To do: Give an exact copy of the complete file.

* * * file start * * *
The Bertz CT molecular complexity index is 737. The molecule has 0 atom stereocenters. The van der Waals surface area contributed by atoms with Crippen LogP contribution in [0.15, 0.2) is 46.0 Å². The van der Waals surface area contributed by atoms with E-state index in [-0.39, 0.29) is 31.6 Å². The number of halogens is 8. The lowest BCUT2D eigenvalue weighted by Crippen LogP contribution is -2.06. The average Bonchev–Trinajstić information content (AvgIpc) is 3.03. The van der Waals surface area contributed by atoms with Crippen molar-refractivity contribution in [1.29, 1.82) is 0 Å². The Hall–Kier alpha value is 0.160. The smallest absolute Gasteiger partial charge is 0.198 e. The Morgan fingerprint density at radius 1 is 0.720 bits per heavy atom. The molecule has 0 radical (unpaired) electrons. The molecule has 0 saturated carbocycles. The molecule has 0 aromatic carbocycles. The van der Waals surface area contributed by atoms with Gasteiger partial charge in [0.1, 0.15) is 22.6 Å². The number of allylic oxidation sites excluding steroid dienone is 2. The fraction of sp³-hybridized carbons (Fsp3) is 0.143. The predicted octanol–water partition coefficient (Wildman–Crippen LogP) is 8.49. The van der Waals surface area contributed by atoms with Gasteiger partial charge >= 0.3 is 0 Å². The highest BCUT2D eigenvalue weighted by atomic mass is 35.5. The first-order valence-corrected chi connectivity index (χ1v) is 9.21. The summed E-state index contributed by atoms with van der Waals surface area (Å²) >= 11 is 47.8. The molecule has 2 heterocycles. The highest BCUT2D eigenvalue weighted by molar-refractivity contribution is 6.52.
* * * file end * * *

The Bertz CT molecular complexity index is 737. The molecule has 0 atom stereocenters. The van der Waals surface area contributed by atoms with Crippen LogP contribution in [0.15, 0.2) is 46.0 Å². The van der Waals surface area contributed by atoms with E-state index in [-0.39, 0.29) is 31.6 Å². The number of halogens is 8. The lowest BCUT2D eigenvalue weighted by Crippen LogP contribution is -2.06. The average Bonchev–Trinajstić information content (AvgIpc) is 3.03. The van der Waals surface area contributed by atoms with Crippen molar-refractivity contribution in [1.29, 1.82) is 0 Å². The Hall–Kier alpha value is 0.160. The smallest absolute Gasteiger partial charge is 0.198 e. The Morgan fingerprint density at radius 1 is 0.720 bits per heavy atom. The molecule has 0 radical (unpaired) electrons. The molecule has 0 saturated carbocycles. The molecule has 0 aromatic carbocycles. The van der Waals surface area contributed by atoms with Gasteiger partial charge in [0.1, 0.15) is 22.6 Å². The number of allylic oxidation sites excluding steroid dienone is 2. The fraction of sp³-hybridized carbons (Fsp3) is 0.143. The predicted octanol–water partition coefficient (Wildman–Crippen LogP) is 8.49. The van der Waals surface area contributed by atoms with Gasteiger partial charge >= 0.3 is 0 Å². The highest BCUT2D eigenvalue weighted by atomic mass is 35.5. The first-order valence-corrected chi connectivity index (χ1v) is 9.21. The summed E-state index contributed by atoms with van der Waals surface area (Å²) >= 11 is 47.8. The molecule has 2 heterocycles. The highest BCUT2D eigenvalue weighted by molar-refractivity contribution is 6.52.